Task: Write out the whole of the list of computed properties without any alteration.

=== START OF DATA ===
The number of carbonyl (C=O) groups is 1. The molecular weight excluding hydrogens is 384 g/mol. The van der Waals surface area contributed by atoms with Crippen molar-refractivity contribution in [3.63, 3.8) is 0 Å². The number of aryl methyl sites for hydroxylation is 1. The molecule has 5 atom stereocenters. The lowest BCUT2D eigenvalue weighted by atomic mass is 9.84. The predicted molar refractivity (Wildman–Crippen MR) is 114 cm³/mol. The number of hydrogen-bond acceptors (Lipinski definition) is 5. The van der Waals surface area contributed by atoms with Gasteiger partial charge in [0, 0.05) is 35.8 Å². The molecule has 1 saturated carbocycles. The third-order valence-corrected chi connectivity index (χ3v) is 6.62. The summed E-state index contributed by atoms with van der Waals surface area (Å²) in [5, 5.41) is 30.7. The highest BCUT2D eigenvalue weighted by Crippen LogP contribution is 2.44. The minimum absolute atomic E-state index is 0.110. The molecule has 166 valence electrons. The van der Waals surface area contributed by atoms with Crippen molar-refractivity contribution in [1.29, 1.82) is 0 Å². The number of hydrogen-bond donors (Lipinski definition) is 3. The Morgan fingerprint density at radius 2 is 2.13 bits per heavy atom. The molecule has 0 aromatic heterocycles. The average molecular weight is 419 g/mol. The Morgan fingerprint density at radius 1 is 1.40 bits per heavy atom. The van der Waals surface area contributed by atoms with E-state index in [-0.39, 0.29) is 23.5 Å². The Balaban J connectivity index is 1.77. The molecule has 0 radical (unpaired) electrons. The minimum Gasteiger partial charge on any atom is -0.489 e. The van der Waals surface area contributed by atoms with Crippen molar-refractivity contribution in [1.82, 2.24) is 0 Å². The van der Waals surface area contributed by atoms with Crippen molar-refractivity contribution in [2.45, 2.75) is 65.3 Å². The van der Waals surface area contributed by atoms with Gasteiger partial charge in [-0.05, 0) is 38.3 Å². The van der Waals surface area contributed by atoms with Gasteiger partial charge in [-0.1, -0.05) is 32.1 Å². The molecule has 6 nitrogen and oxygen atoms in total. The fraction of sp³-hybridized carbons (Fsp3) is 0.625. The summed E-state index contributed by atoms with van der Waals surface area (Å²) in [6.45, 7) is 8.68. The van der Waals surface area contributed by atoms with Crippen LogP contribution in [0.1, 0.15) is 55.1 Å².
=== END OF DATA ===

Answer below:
The number of carbonyl (C=O) groups is 1. The molecular weight excluding hydrogens is 384 g/mol. The van der Waals surface area contributed by atoms with Crippen molar-refractivity contribution in [3.63, 3.8) is 0 Å². The number of aryl methyl sites for hydroxylation is 1. The molecule has 5 atom stereocenters. The lowest BCUT2D eigenvalue weighted by atomic mass is 9.84. The predicted molar refractivity (Wildman–Crippen MR) is 114 cm³/mol. The number of hydrogen-bond acceptors (Lipinski definition) is 5. The van der Waals surface area contributed by atoms with Gasteiger partial charge in [0, 0.05) is 35.8 Å². The molecule has 1 saturated carbocycles. The third-order valence-corrected chi connectivity index (χ3v) is 6.62. The summed E-state index contributed by atoms with van der Waals surface area (Å²) in [5, 5.41) is 30.7. The highest BCUT2D eigenvalue weighted by Crippen LogP contribution is 2.44. The minimum absolute atomic E-state index is 0.110. The molecule has 166 valence electrons. The van der Waals surface area contributed by atoms with Crippen molar-refractivity contribution in [1.29, 1.82) is 0 Å². The number of hydrogen-bond donors (Lipinski definition) is 3. The Morgan fingerprint density at radius 2 is 2.13 bits per heavy atom. The molecule has 0 aromatic heterocycles. The average molecular weight is 419 g/mol. The Morgan fingerprint density at radius 1 is 1.40 bits per heavy atom. The van der Waals surface area contributed by atoms with E-state index in [-0.39, 0.29) is 23.5 Å². The Balaban J connectivity index is 1.77. The molecule has 0 radical (unpaired) electrons. The minimum Gasteiger partial charge on any atom is -0.489 e. The van der Waals surface area contributed by atoms with Crippen molar-refractivity contribution in [1.82, 2.24) is 0 Å². The van der Waals surface area contributed by atoms with Crippen molar-refractivity contribution in [2.45, 2.75) is 65.3 Å². The van der Waals surface area contributed by atoms with Gasteiger partial charge in [-0.05, 0) is 38.3 Å². The van der Waals surface area contributed by atoms with Gasteiger partial charge in [-0.1, -0.05) is 32.1 Å². The molecule has 6 nitrogen and oxygen atoms in total. The fraction of sp³-hybridized carbons (Fsp3) is 0.625. The summed E-state index contributed by atoms with van der Waals surface area (Å²) in [6.45, 7) is 8.68. The van der Waals surface area contributed by atoms with Crippen LogP contribution in [0.1, 0.15) is 55.1 Å².